State working to develop bicycle, pedestrian plan

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LITTLE ROCK, Ark. (AP) - Arkansas has kicked off a series of public meetings on developing the first statewide bicycle and pedestrian plan in 15 years - one that planners say should better acknowledge that biking and walking are increasingly popular.

The meetings come just before the League of American Bicyclists releases its ranking of bicycle-friendly states. Arkansas’ last-place showing in 2012 prompted Gov. Mike Beebe to form an advisory group of state agencies to look at ways to improve bicycle and pedestrian policies.

Last year, the state improved 13 spots, to rank 37th, a rise attributed to better communication of the programs and policies the state already has in place, rather than the development of new ones.

The public meetings are an outgrowth of the governor’s initiative. The Arkansas Highway and Transportation Department, which is a member of the advisory group, has hired the Toole Design Group, a Silver Spring, Md., consulting firm specializing in bicycle- and pedestrian-friendly development, to solicit public input and help develop the plan. Up to $300,000 in federal planning money is available for the 18-month effort.

The Arkansas’ Department of Health, its Parks and Tourism Department and the Arkansas State Police also are part of the effort.

The first meetings were held with local elected leaders, planning officials and bicycle enthusiasts in central Arkansas.

Bob Patten, a senior planner with Toole Design, said he didn’t want people to read too much into what the final report will contain.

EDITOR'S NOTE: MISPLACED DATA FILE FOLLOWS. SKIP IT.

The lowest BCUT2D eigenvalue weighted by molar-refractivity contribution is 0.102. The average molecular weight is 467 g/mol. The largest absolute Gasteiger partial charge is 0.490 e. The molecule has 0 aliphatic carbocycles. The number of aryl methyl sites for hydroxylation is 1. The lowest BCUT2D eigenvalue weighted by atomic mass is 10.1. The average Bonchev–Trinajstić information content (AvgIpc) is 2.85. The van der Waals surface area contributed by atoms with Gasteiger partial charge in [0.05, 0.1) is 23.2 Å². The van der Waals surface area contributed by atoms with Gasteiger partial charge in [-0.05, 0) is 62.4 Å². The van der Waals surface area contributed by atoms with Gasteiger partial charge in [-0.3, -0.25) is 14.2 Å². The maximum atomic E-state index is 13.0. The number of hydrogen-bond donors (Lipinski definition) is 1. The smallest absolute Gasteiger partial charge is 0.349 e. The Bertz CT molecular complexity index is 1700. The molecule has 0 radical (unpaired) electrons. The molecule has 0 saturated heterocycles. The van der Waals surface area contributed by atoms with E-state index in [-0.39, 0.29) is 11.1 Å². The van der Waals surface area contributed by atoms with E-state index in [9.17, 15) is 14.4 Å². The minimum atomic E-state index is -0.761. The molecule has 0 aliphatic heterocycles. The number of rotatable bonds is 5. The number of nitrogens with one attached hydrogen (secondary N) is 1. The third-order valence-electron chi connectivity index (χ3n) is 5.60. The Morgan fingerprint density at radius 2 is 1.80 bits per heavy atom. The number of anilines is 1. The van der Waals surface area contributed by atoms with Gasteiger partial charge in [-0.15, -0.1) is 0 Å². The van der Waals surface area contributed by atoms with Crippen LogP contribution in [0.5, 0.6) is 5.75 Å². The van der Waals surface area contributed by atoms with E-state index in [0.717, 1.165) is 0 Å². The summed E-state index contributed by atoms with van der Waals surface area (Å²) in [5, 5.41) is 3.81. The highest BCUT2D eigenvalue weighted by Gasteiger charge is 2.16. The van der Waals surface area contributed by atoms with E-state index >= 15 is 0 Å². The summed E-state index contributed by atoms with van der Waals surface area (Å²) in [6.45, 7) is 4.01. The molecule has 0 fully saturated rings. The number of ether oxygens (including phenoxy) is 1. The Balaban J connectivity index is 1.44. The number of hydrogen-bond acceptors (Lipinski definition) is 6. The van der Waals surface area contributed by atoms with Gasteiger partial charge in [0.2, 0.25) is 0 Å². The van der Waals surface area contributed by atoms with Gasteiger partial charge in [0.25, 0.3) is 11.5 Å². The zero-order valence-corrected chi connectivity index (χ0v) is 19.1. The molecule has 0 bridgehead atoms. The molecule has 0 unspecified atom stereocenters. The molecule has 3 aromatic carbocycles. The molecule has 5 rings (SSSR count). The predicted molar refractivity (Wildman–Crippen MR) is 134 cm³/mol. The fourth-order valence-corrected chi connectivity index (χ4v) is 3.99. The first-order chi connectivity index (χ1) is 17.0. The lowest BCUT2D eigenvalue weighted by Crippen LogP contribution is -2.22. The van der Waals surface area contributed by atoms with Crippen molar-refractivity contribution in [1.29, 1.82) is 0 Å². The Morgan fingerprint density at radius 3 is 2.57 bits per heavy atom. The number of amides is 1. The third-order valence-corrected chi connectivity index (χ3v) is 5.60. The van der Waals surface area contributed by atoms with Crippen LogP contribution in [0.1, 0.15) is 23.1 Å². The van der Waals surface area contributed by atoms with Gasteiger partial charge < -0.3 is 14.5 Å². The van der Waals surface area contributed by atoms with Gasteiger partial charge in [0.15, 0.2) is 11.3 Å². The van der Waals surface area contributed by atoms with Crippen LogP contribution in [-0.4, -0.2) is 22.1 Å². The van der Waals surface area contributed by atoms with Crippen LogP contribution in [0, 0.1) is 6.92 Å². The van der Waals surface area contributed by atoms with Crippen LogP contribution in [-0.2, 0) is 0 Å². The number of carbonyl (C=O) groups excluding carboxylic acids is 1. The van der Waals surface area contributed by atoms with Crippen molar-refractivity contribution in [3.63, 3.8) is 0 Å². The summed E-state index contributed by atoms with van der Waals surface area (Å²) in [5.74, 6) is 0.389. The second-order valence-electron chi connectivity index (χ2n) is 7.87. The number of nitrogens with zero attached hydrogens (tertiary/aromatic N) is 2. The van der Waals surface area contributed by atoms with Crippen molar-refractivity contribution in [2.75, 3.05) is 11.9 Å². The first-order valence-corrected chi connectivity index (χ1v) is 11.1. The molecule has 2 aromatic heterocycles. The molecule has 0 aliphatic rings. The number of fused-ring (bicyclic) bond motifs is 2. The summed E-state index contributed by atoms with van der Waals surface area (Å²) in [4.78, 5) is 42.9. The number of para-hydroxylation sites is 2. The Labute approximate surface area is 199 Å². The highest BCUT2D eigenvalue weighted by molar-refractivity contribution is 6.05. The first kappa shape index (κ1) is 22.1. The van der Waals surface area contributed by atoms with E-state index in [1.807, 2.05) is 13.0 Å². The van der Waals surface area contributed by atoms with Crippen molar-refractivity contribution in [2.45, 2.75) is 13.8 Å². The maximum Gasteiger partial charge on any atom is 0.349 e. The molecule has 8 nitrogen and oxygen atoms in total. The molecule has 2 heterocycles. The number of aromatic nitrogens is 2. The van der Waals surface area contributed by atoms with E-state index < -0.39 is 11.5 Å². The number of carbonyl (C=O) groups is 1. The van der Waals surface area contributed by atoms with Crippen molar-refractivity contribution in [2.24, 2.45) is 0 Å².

“One of the things the plan is not going to do is it’s not going to develop a list of priority projects that are going to be set up for funding,” he told the Arkansas Democrat-Gazette (http://bit.ly/1ecCQvc ). “There won’t be specific funding commitments by (the Highway Department) in the planning process. The main goal of the plan is to get the bigger picture together and look at policy issues.”

He also said the plan wasn’t going to define a statewide network of bicycle routes, but instead foster a better understanding of what bicycle facilities are available statewide and what, in some cases, bicyclists and others are using that aren’t necessarily defined as bicycle routes.

“This effort is the first time at a statewide level that (the Highway Department) is able to pull together plans and thoughts that local governments have been doing over the past 10 years and pull together information from a lot of different facets of state life that affects bicycling and walking, and start to put the big picture together upon which specific campaigns and specific identification of networks” can be made, Patten said.

Over the past three decades, central Arkansas leaders have devoted more than $51 million in federal, state, local and private sources to construct the central portion of the 14-mile Arkansas River Trail loop, which follows along the Little Rock and North Little Rock sides of the Arkansas River. Less than 2 miles of the trail remains unbuilt.

That total includes the millions spent on extending the trails beyond Two Rivers Park Bridge, past Pinnacle Mountain and into other counties.

Over the past two decades, Little Rock, North Little Rock, Pulaski County and Maumelle have received federal grants and allocations worth roughly $28.5 million and state allocations worth more than $3.8 million for the trail.

Much of that work and trail work elsewhere in the state has been done since the last statewide bicycle and pedestrian plan was adopted in 1998.

“The state has never tried to pull that knowledge together,” Patten said. “Even the bicycling community has not pulled it all together.”

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